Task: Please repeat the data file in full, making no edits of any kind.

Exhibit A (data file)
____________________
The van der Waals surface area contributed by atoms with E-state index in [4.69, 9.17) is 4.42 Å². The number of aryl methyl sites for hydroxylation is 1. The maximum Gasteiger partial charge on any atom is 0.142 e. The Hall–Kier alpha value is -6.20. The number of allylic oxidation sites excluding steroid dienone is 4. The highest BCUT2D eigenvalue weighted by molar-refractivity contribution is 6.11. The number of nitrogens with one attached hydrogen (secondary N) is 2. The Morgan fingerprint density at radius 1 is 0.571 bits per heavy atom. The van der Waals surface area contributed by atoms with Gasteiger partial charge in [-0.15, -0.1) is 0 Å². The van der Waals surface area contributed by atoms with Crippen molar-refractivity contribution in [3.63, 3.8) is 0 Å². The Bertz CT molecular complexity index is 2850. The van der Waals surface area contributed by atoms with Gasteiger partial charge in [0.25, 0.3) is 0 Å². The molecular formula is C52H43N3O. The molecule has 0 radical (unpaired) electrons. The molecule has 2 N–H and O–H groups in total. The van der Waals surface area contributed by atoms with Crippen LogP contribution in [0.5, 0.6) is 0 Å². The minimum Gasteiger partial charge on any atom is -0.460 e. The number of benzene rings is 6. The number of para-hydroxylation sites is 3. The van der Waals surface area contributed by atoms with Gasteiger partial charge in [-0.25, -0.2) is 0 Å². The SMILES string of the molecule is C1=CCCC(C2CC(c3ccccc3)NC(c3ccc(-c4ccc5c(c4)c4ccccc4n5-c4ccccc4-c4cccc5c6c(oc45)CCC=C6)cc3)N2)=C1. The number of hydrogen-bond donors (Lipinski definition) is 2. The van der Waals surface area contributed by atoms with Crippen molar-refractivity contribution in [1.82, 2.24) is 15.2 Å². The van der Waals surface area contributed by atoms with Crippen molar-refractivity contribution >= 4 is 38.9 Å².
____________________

The van der Waals surface area contributed by atoms with E-state index in [4.69, 9.17) is 4.42 Å². The number of aryl methyl sites for hydroxylation is 1. The maximum Gasteiger partial charge on any atom is 0.142 e. The Hall–Kier alpha value is -6.20. The number of allylic oxidation sites excluding steroid dienone is 4. The highest BCUT2D eigenvalue weighted by molar-refractivity contribution is 6.11. The number of nitrogens with one attached hydrogen (secondary N) is 2. The Morgan fingerprint density at radius 1 is 0.571 bits per heavy atom. The van der Waals surface area contributed by atoms with Gasteiger partial charge in [-0.15, -0.1) is 0 Å². The van der Waals surface area contributed by atoms with Crippen molar-refractivity contribution in [3.63, 3.8) is 0 Å². The Bertz CT molecular complexity index is 2850. The van der Waals surface area contributed by atoms with Gasteiger partial charge in [0.25, 0.3) is 0 Å². The molecular formula is C52H43N3O. The molecule has 0 radical (unpaired) electrons. The molecule has 2 N–H and O–H groups in total. The van der Waals surface area contributed by atoms with Crippen LogP contribution in [0.5, 0.6) is 0 Å². The minimum Gasteiger partial charge on any atom is -0.460 e. The number of benzene rings is 6. The number of para-hydroxylation sites is 3. The van der Waals surface area contributed by atoms with Gasteiger partial charge in [-0.25, -0.2) is 0 Å². The SMILES string of the molecule is C1=CCCC(C2CC(c3ccccc3)NC(c3ccc(-c4ccc5c(c4)c4ccccc4n5-c4ccccc4-c4cccc5c6c(oc45)CCC=C6)cc3)N2)=C1. The number of hydrogen-bond donors (Lipinski definition) is 2. The van der Waals surface area contributed by atoms with Crippen molar-refractivity contribution in [1.82, 2.24) is 15.2 Å². The van der Waals surface area contributed by atoms with Crippen molar-refractivity contribution >= 4 is 38.9 Å².